FIG. 1 is a block diagram of a computer system for executing the summary generating system. The computer system 110 includes a memory 111, central processing unit 112, and various I/O devices 113. The input/output devices may include a monitor, keyboard, and storage devices. The storage devices may include a disk, a CD-ROM, or other computer-readable media. The computer system 110 can access the corpus 100 of documents that may be contained on a storage device directly connected to the computer or on storage devices of other computer systems. The corpus contains documents 101 and each document comprises one or more terms 102. The summary generating system includes a weighting system 114 and a summary component 115. The weighting system comprises a term frequency matrix 114 a, a weighting component 114 b, and a sentence-document weight array 114 c. The term frequency matrix maps each term to the number of times that it occurs in each document. Thus, the number of rows in the term frequency matrix is equal to the number of unique terms (“M”) in the corpus, and the number of columns in the matrix is equal to the number of documents (“N”) in the corpus. The term frequency matrix can be pre-generated or generated by the weighting system by searching through the corpus. The weighting component determines the sentence-document importance (weight) of sentences within documents. The weighting component inputs the term frequency matrix and generates the sentence-document weight array for a document. The sentence-document weight array for a document has a row for each sentence in a document. The sentence-document weight array contains the sentence-document weight for the sentences within the document. The summary component inputs the sentence-document weight array for a sentence, generates a summary based on the weights, and outputs the generated summary.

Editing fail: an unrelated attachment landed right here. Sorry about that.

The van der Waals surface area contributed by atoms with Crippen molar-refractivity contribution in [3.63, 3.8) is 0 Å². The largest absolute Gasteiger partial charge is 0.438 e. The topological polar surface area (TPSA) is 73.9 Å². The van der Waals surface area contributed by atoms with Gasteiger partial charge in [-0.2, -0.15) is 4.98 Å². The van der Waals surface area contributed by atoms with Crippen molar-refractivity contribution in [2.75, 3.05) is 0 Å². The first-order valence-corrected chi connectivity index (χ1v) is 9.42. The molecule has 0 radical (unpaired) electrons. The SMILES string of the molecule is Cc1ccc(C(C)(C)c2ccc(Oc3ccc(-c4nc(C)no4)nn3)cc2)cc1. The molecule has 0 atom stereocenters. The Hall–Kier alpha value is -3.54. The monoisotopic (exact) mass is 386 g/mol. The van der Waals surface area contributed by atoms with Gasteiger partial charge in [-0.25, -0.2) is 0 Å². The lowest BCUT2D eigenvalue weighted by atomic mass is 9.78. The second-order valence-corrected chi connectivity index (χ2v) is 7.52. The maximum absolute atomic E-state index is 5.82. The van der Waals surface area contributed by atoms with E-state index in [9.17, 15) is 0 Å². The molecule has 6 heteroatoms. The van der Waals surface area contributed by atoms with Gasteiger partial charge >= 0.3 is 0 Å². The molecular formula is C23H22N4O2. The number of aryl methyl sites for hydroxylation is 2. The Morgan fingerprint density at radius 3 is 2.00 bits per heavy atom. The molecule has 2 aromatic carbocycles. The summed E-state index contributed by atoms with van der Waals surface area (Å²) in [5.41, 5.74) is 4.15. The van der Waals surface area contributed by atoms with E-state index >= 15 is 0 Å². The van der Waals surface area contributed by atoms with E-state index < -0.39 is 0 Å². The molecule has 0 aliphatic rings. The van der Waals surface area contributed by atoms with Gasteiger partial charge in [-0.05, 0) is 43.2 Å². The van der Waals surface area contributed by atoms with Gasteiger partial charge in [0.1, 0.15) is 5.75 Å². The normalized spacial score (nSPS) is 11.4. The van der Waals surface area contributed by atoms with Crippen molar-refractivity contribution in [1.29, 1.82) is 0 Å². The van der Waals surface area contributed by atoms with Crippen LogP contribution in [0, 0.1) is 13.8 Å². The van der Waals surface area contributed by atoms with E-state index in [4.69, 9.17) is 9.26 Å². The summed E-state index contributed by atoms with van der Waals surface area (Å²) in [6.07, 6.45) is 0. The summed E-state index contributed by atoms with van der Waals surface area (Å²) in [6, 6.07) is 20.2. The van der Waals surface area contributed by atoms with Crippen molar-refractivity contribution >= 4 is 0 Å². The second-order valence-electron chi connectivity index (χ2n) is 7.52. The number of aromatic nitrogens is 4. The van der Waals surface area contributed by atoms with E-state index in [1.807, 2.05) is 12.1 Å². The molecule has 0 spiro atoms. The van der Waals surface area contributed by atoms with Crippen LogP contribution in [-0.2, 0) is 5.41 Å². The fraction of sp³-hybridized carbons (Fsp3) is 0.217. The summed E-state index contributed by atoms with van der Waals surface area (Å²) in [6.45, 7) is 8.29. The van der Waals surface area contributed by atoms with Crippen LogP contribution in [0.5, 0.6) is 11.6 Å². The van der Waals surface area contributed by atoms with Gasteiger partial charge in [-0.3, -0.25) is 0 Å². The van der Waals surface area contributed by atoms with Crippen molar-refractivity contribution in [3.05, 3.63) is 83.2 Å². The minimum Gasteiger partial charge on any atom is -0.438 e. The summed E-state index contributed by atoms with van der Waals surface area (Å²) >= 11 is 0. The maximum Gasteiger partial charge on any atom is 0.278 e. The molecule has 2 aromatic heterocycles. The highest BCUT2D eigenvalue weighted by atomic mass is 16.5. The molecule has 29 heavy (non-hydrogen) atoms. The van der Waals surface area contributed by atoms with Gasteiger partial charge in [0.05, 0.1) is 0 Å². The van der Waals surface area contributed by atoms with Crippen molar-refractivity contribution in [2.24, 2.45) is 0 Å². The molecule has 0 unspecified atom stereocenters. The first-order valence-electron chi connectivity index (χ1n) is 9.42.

The weighting component may be invoked multiple times to generate summaries for various documents. The weighting component calculates the weight of sentences based on the term frequency of the component terms (e.g., word) of the sentence. The weighting component preferably disregards certain component terms when calculating the weight of a sentence. In particular, the weighting component disregards noise words, such as “a” and “the.” More generally, the weighting component disregards terms that may be so common throughout the corpus that the terms do not help to distinguish the subject matter of one document from another. In one embodiment, the weighting component treats a sentence as a phrase comprising the component terms of the sentence when calculating the weight of the sentence. Techniques for calculating a weight for a phrase and a sentence are described in U.S. patent application No. 6,549,897B1, entitled “Method and System for Calculating Phrase-Document Importance.” In one embodiment, the weighting component may calculate a weight for a certain number or certain length of sentences in a document, rather than for all sentences in the document. For example, the weighting component may only calculate the weight of the first 25 sentences in a document or of the sentences that comprise the first 250 words or 1000 characters. The sentences that may form the summary, referred to as eligible sentences, are those sentences whose weights are calculated by the weighting component.
FIG. 2 is a flow diagram of an embodiment of the summary component. The summary component evaluates each possible set of eligible sentences and selects that set of sentences whose length is less than the maximum length for the summary and whose total weight of the sentences in the set is greatest. The possible sets of sentences can be represented by a binary representation where each bit in the binary representation represents an eligible sentence in the document. Each possible set of sentences is represented by a different binary value. For example, if the document contains six eligible sentences, then the binary representation “101011” represents a set comprising the first, the third, the fifth, and the sixth sentences of the document. The possible number of sets are 2s−1 where S is the number of eligible sentences in the document. Thus, for a document that contains six eligible sentences, the number of possible sets of sentences is 63. Upon completion, the summary component outputs a binary representation representing the sentences that comprise the generated summary.